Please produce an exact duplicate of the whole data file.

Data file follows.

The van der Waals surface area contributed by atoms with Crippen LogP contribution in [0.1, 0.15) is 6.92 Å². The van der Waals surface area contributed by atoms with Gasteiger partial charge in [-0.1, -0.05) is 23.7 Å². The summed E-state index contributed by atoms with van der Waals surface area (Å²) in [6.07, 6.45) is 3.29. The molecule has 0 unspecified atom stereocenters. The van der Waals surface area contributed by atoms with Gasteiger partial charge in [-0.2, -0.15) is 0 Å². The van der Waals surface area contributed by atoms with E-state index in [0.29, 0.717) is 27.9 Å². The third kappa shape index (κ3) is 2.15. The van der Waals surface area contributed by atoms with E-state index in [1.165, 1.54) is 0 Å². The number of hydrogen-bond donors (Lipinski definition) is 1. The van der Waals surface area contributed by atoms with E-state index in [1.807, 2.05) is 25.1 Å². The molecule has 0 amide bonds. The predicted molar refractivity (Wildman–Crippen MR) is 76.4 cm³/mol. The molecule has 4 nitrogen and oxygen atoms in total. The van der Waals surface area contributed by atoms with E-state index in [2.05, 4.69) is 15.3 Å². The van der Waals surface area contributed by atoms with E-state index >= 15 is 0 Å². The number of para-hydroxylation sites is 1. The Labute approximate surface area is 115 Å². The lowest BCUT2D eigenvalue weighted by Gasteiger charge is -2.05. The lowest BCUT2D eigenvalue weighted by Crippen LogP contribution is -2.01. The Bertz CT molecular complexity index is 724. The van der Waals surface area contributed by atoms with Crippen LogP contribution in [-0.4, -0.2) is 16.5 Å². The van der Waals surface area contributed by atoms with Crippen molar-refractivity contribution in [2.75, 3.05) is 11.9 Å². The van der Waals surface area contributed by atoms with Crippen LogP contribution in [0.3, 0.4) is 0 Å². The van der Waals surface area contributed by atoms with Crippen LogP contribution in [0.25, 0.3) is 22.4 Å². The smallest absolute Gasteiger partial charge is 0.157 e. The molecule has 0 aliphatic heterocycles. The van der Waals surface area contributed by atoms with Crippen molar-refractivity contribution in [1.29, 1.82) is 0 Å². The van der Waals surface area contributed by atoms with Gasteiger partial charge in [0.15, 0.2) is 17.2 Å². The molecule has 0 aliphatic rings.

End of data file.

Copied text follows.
The van der Waals surface area contributed by atoms with Crippen LogP contribution in [0.1, 0.15) is 6.92 Å². The van der Waals surface area contributed by atoms with Gasteiger partial charge in [-0.1, -0.05) is 23.7 Å². The summed E-state index contributed by atoms with van der Waals surface area (Å²) in [6.07, 6.45) is 3.29. The molecule has 0 unspecified atom stereocenters. The van der Waals surface area contributed by atoms with Gasteiger partial charge in [-0.2, -0.15) is 0 Å². The van der Waals surface area contributed by atoms with E-state index in [0.29, 0.717) is 27.9 Å². The third kappa shape index (κ3) is 2.15. The van der Waals surface area contributed by atoms with E-state index in [1.165, 1.54) is 0 Å². The number of hydrogen-bond donors (Lipinski definition) is 1. The van der Waals surface area contributed by atoms with E-state index in [1.807, 2.05) is 25.1 Å². The molecule has 0 amide bonds. The predicted molar refractivity (Wildman–Crippen MR) is 76.4 cm³/mol. The molecule has 4 nitrogen and oxygen atoms in total. The van der Waals surface area contributed by atoms with E-state index in [2.05, 4.69) is 15.3 Å². The van der Waals surface area contributed by atoms with E-state index >= 15 is 0 Å². The number of para-hydroxylation sites is 1. The Labute approximate surface area is 115 Å². The lowest BCUT2D eigenvalue weighted by Gasteiger charge is -2.05. The lowest BCUT2D eigenvalue weighted by Crippen LogP contribution is -2.01. The Bertz CT molecular complexity index is 724. The van der Waals surface area contributed by atoms with Crippen LogP contribution in [-0.4, -0.2) is 16.5 Å². The van der Waals surface area contributed by atoms with Crippen molar-refractivity contribution in [2.75, 3.05) is 11.9 Å². The van der Waals surface area contributed by atoms with Crippen LogP contribution in [0.3, 0.4) is 0 Å². The van der Waals surface area contributed by atoms with Crippen LogP contribution in [0.25, 0.3) is 22.4 Å². The smallest absolute Gasteiger partial charge is 0.157 e. The molecule has 0 aliphatic heterocycles. The van der Waals surface area contributed by atoms with Crippen molar-refractivity contribution in [1.29, 1.82) is 0 Å². The van der Waals surface area contributed by atoms with Gasteiger partial charge in [0.15, 0.2) is 17.2 Å². The molecule has 0 aliphatic rings.